By Joseph Robertia
The natural world is filled with the sounds of animals communicating with each other. To human ears, seagull shrieks and squirrel chatter may come more readily to ears and mind as the noises of the natural world, but moose can be plenty noisy, as well, using a variety of sounds to signal their intentions year-round.
Bulls rustle brush with their racks and grunt to females during the fall breeding season, cows emit soft whines and mews, and hidden calves bleat when they’re hungry to call their mom back to them.
Equally important to moose is their ability to hear sounds for their survival. The snapping of nearby twigs or rustling brush could mean that a predator, such as a bear or wolf, is on the hunt nearby.
“The soundscape — the cacophony of sounds that define a landscape — is very important to animals in their communication with each other and in their ability to listen to their environment,” said Tim Mullet, a doctoral candidate at the University of Alaska Fairbanks, currently involved in a two-year study of the relationship between sounds and moose on the Kenai National Wildlife Refuge.
Human-generated sound could be interfering with natural sounds, which subsequently may be stressing moose, or so goes Mullet’s hypothesis.
For anyone who has gone camping, this is an easily understood occurrence. Many choose a remote site in order to leave behind the sounds of the city. Perhaps a spot near a river or stream is chosen to listen to its natural rippling sounds, or possibly a site in the woods where a migratory bird’s song could be heard, or the sound of squirrels chattering over which should have a spruce cone. All it takes is one motor home to pull up nearby and run its generator all night for these sounds to be lost.
Mullet wonders if there may be parallels to moose whose environments are inundated by anthropogenic (human-generated) sounds, such as those created by snowmachines.
“Sound definitely has implications on ecology of animals,” Mullet said. “Previous studies have shown that anthropogenic sound has changed bird behavior. Some birds started calling at different times from what was normal for them.”
Snowmachines in winter aren’t the only non-natural sound producers. With a highway cutting through the refuge, the sound of vehicle traffic also contributes to the soundscape. An ATV hitting the trail or boats running on area lakes are common sounds of summer and fall, and planes flying overhead may be year-round contributors.
“We want to map these sounds, and look at what the differences are between summer and winter,” Mullet said.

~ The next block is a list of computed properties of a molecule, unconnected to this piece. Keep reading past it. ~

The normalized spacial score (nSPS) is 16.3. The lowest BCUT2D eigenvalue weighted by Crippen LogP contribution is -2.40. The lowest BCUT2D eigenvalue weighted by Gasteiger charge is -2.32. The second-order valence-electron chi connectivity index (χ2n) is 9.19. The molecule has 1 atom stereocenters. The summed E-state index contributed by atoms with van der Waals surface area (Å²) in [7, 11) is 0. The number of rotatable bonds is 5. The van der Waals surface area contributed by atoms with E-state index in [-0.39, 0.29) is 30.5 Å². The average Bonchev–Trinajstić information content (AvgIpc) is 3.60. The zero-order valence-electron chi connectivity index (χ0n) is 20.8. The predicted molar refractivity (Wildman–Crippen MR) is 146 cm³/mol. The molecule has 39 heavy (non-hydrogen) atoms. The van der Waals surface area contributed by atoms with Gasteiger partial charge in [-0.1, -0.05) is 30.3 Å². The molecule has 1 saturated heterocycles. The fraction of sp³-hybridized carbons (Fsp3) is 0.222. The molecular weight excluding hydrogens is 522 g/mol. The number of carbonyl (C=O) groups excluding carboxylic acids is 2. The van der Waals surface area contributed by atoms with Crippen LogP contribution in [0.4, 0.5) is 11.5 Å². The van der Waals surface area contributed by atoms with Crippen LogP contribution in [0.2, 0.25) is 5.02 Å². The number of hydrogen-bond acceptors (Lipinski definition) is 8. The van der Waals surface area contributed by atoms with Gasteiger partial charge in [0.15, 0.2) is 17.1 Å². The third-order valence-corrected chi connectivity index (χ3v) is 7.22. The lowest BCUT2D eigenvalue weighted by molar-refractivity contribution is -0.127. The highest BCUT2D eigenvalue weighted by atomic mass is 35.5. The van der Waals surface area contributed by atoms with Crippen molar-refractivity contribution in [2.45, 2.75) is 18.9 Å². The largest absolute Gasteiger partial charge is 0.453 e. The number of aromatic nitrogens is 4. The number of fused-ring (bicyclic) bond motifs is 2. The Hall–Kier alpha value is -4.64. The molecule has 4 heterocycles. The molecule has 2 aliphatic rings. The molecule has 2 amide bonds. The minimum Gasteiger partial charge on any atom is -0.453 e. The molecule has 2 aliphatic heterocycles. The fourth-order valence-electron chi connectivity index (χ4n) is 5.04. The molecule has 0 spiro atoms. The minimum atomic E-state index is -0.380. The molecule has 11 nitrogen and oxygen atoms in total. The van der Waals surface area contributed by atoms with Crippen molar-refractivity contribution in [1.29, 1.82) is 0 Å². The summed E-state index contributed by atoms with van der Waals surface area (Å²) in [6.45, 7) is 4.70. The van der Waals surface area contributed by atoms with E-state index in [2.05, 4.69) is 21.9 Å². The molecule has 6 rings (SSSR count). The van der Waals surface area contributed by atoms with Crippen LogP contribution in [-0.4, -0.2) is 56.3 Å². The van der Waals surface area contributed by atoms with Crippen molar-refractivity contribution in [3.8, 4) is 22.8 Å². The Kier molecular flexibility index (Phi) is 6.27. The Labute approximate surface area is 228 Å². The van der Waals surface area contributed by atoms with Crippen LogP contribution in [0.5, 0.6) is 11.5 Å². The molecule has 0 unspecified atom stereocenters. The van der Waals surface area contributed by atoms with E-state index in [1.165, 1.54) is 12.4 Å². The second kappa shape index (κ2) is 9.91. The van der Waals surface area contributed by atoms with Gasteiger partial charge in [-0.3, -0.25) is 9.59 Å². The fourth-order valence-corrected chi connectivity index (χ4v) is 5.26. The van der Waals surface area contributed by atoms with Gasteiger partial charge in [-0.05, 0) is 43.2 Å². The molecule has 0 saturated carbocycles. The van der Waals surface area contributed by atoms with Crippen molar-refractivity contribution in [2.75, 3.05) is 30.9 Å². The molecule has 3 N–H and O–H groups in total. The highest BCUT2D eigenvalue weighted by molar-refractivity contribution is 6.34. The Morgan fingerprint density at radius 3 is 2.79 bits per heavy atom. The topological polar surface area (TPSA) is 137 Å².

There are seven permanent sound stations set up around the refuge, and six rotating stations are being used to take sound-level readings and recordings. The sound levels will be measured in decibels and graphed, while others are put through a spectrogram to determine their pitch.
“The intention is to map the distribution of decibel levels across the refuge and identify whether the source of those decibels is human-made or produced by nature,” Mullet said. “For sound pressures that exceed a certain decibel level, we will digitally record the sound in order to identify its source. Based on the spatial distribution of these sound samples, we will be able to create a map of sound sources within the landscape, which we will use to predict where sounds occur across the refuge and what those sounds are.”
Mullet also is collecting moose poop as part of his study and having it analyzed for levels of glucocorticoids — hormones that are indicators of animal stress. Chronic causes of high levels of these hormones can lower wildlife densities and displace animals from preferred habitats, Mullet said. He hopes to determine whether exposure to human-made noise causes such stress in moose on the refuge.
“We’re sampling weekly and hoping to get several hundred samples this winter, which we’re getting close to,” Mullet said. “We’re also sampling from several areas, including areas open and closed to snowmachining, to get a picture of the stress level differences in these areas.”
A management goal of the refuge is to conserve wildlife and its habitats while also balancing recreational opportunities, particularly when considering mandates imposed by the Wilderness Act of 1964. This legislation applies to 1.3 million acres of wilderness designated by Congress, within which the refuge is tasked with “retaining its primeval character and influence,” including “outstanding opportunities for solitude.”
Mullet’s study could assist refuge managers in understanding if noise from human activity is penetrating deeper into these wilderness areas.
“This is a fact-finding mission to find out what, if anything, is going on. We’re not getting into anything with displacement, we’re just looking at moose hormone levels in snowmachine areas versus non-use areas,” Mullet said. “I’m not biased and I’m not making any speculations. My goal is to be as objective as possible, and I’d like to involve snowmachine enthusiasts and clubs in the study.”